Fry distills the tragic psychology of paedophiles with his usual brilliance. Dominic says: "When I was a boy, I thought, slept and played like a boy. Then nature began to drop hints about a change in status: a cracking voice, hairs about the buttocks, acne ... I never asked to be a man. I never wanted to be man. I want to be a boy. If when nature starts thrusting pimples and hairs through the skin, a boy could be kept from school and the world of men and just carry on behaving as a boy, then perhaps nature would give up and the pimples and hairs would recede. The permanent boy could be found."
This is precisely how the paedophiles I have interviewed in prison viewed themselves. And isn't it a description of what Michael Jackson tried to do? When seclusion didn't work, he turned to the surgeons to create the permanent boy.
But the play has a nasty sting. Dominic runs away with the 13 year old to live in Morocco. They write back to explain that there, young boys and men can live together as sexual partners. The school's pupils, en masse, demand to be allowed to live in Morocco. The plain implication is that these 13-year-olds were also longing to be abused by older men.
I know Bennett and Fry are wrong, because when I was a teenager, I was subjected to the persistent sexual advances of an older man in a position of authority over me. I managed to escape the situation without being abused, but I know other boys did not. There can indeed be an initial element of being flattered, or even excited – but it is also married to feelings of fear and revulsion that somebody who is supposed to have offered safety is offering danger. The adolescent is not in a position to make an informed choice. It is healthy for adolescents to explore their sexualities among themselves – but when an adult intrudes into this process, it can damage their sexual development with consequences for the rest of their lives.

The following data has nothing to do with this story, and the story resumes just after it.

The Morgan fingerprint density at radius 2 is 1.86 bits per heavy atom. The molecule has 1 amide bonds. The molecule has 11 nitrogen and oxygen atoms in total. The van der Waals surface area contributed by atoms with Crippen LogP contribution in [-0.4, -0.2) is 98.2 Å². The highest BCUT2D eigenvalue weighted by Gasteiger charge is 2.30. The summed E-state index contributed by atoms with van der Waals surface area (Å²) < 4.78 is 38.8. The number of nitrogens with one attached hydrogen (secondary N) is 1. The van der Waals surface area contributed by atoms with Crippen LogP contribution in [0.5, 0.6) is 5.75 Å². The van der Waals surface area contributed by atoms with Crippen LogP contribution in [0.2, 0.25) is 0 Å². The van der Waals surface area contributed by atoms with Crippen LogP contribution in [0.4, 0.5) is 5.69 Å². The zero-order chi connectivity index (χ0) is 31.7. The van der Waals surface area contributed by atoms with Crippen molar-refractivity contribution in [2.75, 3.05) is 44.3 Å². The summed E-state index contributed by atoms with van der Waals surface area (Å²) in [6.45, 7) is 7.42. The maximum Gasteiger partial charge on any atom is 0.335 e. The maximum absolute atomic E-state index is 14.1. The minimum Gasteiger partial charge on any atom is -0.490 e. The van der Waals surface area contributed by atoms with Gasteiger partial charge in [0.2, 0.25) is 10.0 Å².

I'm not interested in launching a hysterical attack on Bennett and Fry. I would like to appeal to their empathy – a quality they have demonstrated in so much of their work – and urge them to direct it not just towards Hector and Dominic, but also to their victims.
This can be a difficult topic to raise because the vilest slur against gay people has long been that we are closet paedophiles. The defence of Polanski showed there are plenty of straight people prepared to make excuses for abusing young girls, just as there are – alas – some gay people prepared to make excuses for abusing young boys. Yet this prejudice still crops up: recently, Richard Littlejohn accused Peter Mandelson of wanting to live on "the Rue Des Jeunes Garcons". It is, of course, nonsense: Mandelson is no more likely to want to have sex with a young boy than Littlejohn to have sex with a young girl.
But let's look back towards Britten. Or indeed to Oscar Wilde, who would (rightly) still be imprisoned today for having paying to have sex with very poor underage teenagers. Did the violent suppression of homosexuality perhaps have a deforming effect on their sexualities? When they were 12 or 13, they had a fleeting moment when they could explore their sexualities with other boys without shame – but it quickly slammed shut as they realised this behaviour was deemed immoral. Is this why they seemed to keep returning to 13 year olds in their fantasies as representing an idealised time of sexual freedom?
The taboos protecting young people from sexual abuse took a long time to build up. They have to be protected from erosion, because Alan Bennett is terribly wrong – the "real children" are never old men who want to cop a feel of adolescents.